The appellant was convicted of a common assault. The material evidence in support of the complaint was as follows: The respondent, accompanied by two other men, went to the appellant's residence to interview a boy named Richter. While the respondent was speaking to the boy, the appellant came out, and ordered the boy to go inside. After using some abusive language to the three men, the appellant went into her house, and returned carrying a rifle, which she admitted to be a .447 shot repeating Winchester, and which is well known to be a breech-loading rifle. She appeared to open the breech, and to place something in it, and it was heard to click. She then placed the butt of the rifle to her right shoulder, and pointed the muzzle 207at the respondent, who was standing within seven yards of her, saying, “This is my law for you bastards. If the lot of you don't clear out of this, I will put something in your bloody arses.” The respondent was armed with a revolver, which he did not draw. In cross-examination, he said, “I did not think it was time to use my revolver when a loaded rifle was pointed at me and my mates. The reason why I did not use the revolver was to give the defendant time to consider, and cool down before she began to shoot. I was not a bit scared.” At the close of the evidence for the prosecution, the solicitor for the appellant applied for a dismissal of the case on the grounds that there was no evidence to prove an assault, or to prove that the rifle was loaded. The Justice refused. The appellant then gave evidence; and although she admitted that she had the rifle in her hands, she alleged that it was not loaded, and denied that she pointed it at the respondent. She also admitted that she had cartridges in the house. The boy Richter gave similar evidence. The Justices convicted the appellant.
The definition of assault applicable to this state of facts is “a person who, by any bodily act or gesture, attempts or threatens to apply force of any kind to the person of another without his consent under such circumstances that the person making the attempt or threat has actually or apparently a present ability to effect his purpose, is said to assault that other person, and the act is called an assault.” The Criminal Code, s. 245.
To point a loaded firearm at any one is an assault. Reg v. James , per Tindal C.J. . In R v. St. George  , Parke B. was of opinion that it is an assault to present a pistol at all, whether loaded or not, if the person pointed at believes the weapon to be loaded, and is thereby put in fear and alarm. In Osborne v. Veitch  , Willes J. said, “Pointing a loaded gun at a person is in law an assault,” and did not qualify this by saying the person pointed at must be thereby put in fear. See also East, Pleas of the Crown, p. 406. In Blake v. Barnard  , part of the cause of action was “presenting a pistol at the plaintiff, and threatening to shoot him,” and Lord Abinger C.B., in summing up, said that if the pistol was not loaded, it would 208be no assault and it was for the plaintiff to prove that it was. In The Queen v. Cleary  , where the prisoner presented a pistol, which was not loaded, at the prosecutor, who was within two or three yards, saying at the same time, “It's loaded; I'll blow your brains out,” the Full Court held there was no assault, because the weapon was powerless to injure by being discharged, and the threat was harmless. This case was questioned in R. v. Hamilton  , where the pistol presented was loaded. All these cases were before our Criminal Code was passed and undoubtedly received consideration by its framers. The Code section added nothing new to the law, and the definition of an assault purports to be an exact statement of the law as then interpreted by the Courts. As to the element of intention, every person is presumed to intend the consequences of his acts. The Criminal Code, s. 4. Here the presenting of the rifle was accompanied by a threat to fire it, which was certainly inferential, if not positive, evidence that it was loaded. In my opinion, it is not material that the person assaulted should be put in fear, as observed by Parke B. in R v. St. George  . If that were so, it would make an assault not dependent upon the intention of the assailant, but upon the question whether the party assaulted was a courageous or a timid person. Possibly, the learned Baron, by the term “bodily fear,” only meant to imply apprehension or expectation, and not a physical fear, of assault. I am of opinion, therefore, that there was evidence on which the Justices, disbelieving the appellant's evidence, could reasonably find that the rifle was loaded, in which case, of course, the appellant having the actual “present ability” to effect her purpose, was guilty of assault. And, I think—if, in fact, the rifle was not loaded—the Justices, on the evidence, could find that she pretended that it was, and so had “apparently” a present ability to effect her purpose, and in that case was also guilty of assault. The rule must therefore be discharged, with costs.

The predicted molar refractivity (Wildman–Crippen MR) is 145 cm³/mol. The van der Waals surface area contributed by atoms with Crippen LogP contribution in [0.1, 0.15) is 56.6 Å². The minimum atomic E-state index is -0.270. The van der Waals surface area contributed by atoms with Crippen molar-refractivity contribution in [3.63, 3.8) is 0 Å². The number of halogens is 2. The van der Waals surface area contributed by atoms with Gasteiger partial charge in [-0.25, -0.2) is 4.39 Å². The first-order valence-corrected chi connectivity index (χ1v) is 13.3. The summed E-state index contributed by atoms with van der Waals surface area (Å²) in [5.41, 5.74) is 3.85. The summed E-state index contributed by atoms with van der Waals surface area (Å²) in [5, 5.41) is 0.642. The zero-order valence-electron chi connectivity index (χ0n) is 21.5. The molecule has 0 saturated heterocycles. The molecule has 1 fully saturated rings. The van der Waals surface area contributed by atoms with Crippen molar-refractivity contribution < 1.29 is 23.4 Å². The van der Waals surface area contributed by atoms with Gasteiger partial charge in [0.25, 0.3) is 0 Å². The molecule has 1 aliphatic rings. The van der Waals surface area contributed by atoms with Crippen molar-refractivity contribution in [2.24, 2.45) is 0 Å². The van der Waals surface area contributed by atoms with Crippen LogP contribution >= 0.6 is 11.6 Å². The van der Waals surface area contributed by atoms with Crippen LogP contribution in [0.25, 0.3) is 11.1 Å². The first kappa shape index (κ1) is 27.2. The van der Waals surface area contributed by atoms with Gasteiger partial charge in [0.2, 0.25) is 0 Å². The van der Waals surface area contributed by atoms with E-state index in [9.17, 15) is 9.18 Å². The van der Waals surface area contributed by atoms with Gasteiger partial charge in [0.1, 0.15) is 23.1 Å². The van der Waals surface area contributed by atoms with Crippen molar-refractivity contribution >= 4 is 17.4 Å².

Order nisi discharged, with costs.